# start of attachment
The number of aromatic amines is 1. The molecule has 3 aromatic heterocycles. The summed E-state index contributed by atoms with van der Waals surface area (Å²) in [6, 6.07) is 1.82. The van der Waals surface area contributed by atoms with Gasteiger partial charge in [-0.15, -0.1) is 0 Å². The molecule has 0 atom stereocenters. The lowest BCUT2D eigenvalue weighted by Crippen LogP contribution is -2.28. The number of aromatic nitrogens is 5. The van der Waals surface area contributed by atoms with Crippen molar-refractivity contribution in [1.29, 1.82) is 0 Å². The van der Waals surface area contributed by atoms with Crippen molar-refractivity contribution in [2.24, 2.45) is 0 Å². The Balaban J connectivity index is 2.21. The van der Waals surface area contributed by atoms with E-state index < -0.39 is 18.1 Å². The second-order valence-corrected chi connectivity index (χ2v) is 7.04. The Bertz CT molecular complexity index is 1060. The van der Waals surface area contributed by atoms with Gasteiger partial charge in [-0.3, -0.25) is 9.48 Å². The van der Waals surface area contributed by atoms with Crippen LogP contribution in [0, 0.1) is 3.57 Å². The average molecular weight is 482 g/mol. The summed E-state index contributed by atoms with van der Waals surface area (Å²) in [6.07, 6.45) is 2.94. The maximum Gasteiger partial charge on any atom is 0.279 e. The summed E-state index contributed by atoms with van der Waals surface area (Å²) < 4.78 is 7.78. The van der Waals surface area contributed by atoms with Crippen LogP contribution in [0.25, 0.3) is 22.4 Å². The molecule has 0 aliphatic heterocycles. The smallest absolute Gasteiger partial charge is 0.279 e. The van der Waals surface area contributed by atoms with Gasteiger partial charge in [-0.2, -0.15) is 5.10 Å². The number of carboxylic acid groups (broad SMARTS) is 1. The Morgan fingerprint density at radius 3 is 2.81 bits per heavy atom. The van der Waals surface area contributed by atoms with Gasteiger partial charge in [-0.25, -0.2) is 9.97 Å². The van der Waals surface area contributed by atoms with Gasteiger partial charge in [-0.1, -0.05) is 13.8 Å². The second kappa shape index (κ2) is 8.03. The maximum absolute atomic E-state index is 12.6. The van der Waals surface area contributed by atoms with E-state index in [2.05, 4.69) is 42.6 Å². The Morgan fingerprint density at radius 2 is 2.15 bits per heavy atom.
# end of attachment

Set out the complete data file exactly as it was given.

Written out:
The number of aromatic amines is 1. The molecule has 3 aromatic heterocycles. The summed E-state index contributed by atoms with van der Waals surface area (Å²) in [6, 6.07) is 1.82. The van der Waals surface area contributed by atoms with Gasteiger partial charge in [-0.15, -0.1) is 0 Å². The molecule has 0 atom stereocenters. The lowest BCUT2D eigenvalue weighted by Crippen LogP contribution is -2.28. The number of aromatic nitrogens is 5. The van der Waals surface area contributed by atoms with Crippen molar-refractivity contribution in [1.29, 1.82) is 0 Å². The van der Waals surface area contributed by atoms with Crippen molar-refractivity contribution in [2.24, 2.45) is 0 Å². The Balaban J connectivity index is 2.21. The van der Waals surface area contributed by atoms with E-state index < -0.39 is 18.1 Å². The second-order valence-corrected chi connectivity index (χ2v) is 7.04. The Bertz CT molecular complexity index is 1060. The van der Waals surface area contributed by atoms with Gasteiger partial charge in [-0.3, -0.25) is 9.48 Å². The van der Waals surface area contributed by atoms with Crippen LogP contribution in [0, 0.1) is 3.57 Å². The average molecular weight is 482 g/mol. The summed E-state index contributed by atoms with van der Waals surface area (Å²) in [6.07, 6.45) is 2.94. The maximum Gasteiger partial charge on any atom is 0.279 e. The summed E-state index contributed by atoms with van der Waals surface area (Å²) < 4.78 is 7.78. The van der Waals surface area contributed by atoms with Crippen LogP contribution in [0.25, 0.3) is 22.4 Å². The molecule has 0 aliphatic heterocycles. The smallest absolute Gasteiger partial charge is 0.279 e. The van der Waals surface area contributed by atoms with Gasteiger partial charge in [-0.2, -0.15) is 5.10 Å². The number of carboxylic acid groups (broad SMARTS) is 1. The Morgan fingerprint density at radius 3 is 2.81 bits per heavy atom. The van der Waals surface area contributed by atoms with Gasteiger partial charge in [-0.25, -0.2) is 9.97 Å². The van der Waals surface area contributed by atoms with Gasteiger partial charge in [-0.1, -0.05) is 13.8 Å². The second kappa shape index (κ2) is 8.03. The maximum absolute atomic E-state index is 12.6. The van der Waals surface area contributed by atoms with E-state index in [2.05, 4.69) is 42.6 Å². The Morgan fingerprint density at radius 2 is 2.15 bits per heavy atom.